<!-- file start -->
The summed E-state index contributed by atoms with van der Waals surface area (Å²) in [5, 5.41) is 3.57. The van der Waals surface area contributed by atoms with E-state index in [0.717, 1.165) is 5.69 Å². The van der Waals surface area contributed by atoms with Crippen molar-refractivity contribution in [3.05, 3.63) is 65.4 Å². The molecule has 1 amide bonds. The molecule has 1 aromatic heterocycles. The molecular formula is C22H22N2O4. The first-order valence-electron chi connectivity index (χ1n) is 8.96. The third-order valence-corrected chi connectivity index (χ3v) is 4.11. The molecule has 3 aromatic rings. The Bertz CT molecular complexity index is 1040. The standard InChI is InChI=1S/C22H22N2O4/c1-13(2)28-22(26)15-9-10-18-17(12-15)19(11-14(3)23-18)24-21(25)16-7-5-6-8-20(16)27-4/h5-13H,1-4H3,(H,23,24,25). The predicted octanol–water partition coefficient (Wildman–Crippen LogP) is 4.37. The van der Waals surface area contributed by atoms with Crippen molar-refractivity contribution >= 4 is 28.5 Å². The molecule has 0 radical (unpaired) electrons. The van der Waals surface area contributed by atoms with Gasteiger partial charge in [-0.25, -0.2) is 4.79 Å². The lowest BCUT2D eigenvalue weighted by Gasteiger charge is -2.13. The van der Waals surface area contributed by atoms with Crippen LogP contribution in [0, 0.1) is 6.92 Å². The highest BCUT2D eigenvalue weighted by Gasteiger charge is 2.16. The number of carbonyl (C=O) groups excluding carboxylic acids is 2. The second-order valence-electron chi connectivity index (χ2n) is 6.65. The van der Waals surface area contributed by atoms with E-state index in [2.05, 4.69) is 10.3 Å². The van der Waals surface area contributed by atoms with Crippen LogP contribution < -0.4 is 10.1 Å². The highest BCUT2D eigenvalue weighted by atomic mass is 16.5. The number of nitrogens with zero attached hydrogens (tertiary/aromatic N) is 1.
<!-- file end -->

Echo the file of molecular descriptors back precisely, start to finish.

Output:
The summed E-state index contributed by atoms with van der Waals surface area (Å²) in [5, 5.41) is 3.57. The van der Waals surface area contributed by atoms with E-state index in [0.717, 1.165) is 5.69 Å². The van der Waals surface area contributed by atoms with Crippen molar-refractivity contribution in [3.05, 3.63) is 65.4 Å². The molecule has 1 amide bonds. The molecule has 1 aromatic heterocycles. The molecular formula is C22H22N2O4. The first-order valence-electron chi connectivity index (χ1n) is 8.96. The third-order valence-corrected chi connectivity index (χ3v) is 4.11. The molecule has 3 aromatic rings. The Bertz CT molecular complexity index is 1040. The standard InChI is InChI=1S/C22H22N2O4/c1-13(2)28-22(26)15-9-10-18-17(12-15)19(11-14(3)23-18)24-21(25)16-7-5-6-8-20(16)27-4/h5-13H,1-4H3,(H,23,24,25). The predicted octanol–water partition coefficient (Wildman–Crippen LogP) is 4.37. The van der Waals surface area contributed by atoms with Crippen molar-refractivity contribution >= 4 is 28.5 Å². The molecule has 0 radical (unpaired) electrons. The van der Waals surface area contributed by atoms with Gasteiger partial charge in [-0.25, -0.2) is 4.79 Å². The lowest BCUT2D eigenvalue weighted by Gasteiger charge is -2.13. The van der Waals surface area contributed by atoms with Crippen LogP contribution in [0, 0.1) is 6.92 Å². The highest BCUT2D eigenvalue weighted by Gasteiger charge is 2.16. The number of carbonyl (C=O) groups excluding carboxylic acids is 2. The second-order valence-electron chi connectivity index (χ2n) is 6.65. The van der Waals surface area contributed by atoms with E-state index in [2.05, 4.69) is 10.3 Å². The van der Waals surface area contributed by atoms with Crippen LogP contribution < -0.4 is 10.1 Å². The highest BCUT2D eigenvalue weighted by atomic mass is 16.5. The number of nitrogens with zero attached hydrogens (tertiary/aromatic N) is 1.